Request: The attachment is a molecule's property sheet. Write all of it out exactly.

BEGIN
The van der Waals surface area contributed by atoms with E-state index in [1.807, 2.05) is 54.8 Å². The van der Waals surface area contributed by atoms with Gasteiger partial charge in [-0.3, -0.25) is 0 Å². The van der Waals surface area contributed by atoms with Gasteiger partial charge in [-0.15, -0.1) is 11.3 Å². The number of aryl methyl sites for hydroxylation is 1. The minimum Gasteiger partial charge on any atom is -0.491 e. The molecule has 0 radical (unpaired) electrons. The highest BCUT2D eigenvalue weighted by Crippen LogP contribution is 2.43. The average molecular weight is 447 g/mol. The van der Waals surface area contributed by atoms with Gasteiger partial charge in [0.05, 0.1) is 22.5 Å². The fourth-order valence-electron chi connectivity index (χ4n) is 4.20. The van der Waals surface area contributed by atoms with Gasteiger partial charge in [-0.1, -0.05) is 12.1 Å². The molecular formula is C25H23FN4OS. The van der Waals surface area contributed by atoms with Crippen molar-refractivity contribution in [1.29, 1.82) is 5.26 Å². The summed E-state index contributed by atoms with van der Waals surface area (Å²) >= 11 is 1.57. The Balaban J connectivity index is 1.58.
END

The van der Waals surface area contributed by atoms with E-state index in [1.807, 2.05) is 54.8 Å². The van der Waals surface area contributed by atoms with Gasteiger partial charge in [-0.3, -0.25) is 0 Å². The van der Waals surface area contributed by atoms with Gasteiger partial charge in [-0.15, -0.1) is 11.3 Å². The number of aryl methyl sites for hydroxylation is 1. The minimum Gasteiger partial charge on any atom is -0.491 e. The molecule has 0 radical (unpaired) electrons. The highest BCUT2D eigenvalue weighted by Crippen LogP contribution is 2.43. The average molecular weight is 447 g/mol. The van der Waals surface area contributed by atoms with Gasteiger partial charge in [0.05, 0.1) is 22.5 Å². The fourth-order valence-electron chi connectivity index (χ4n) is 4.20. The van der Waals surface area contributed by atoms with Gasteiger partial charge in [-0.1, -0.05) is 12.1 Å². The molecular formula is C25H23FN4OS. The van der Waals surface area contributed by atoms with Crippen molar-refractivity contribution in [1.29, 1.82) is 5.26 Å². The summed E-state index contributed by atoms with van der Waals surface area (Å²) >= 11 is 1.57. The Balaban J connectivity index is 1.58.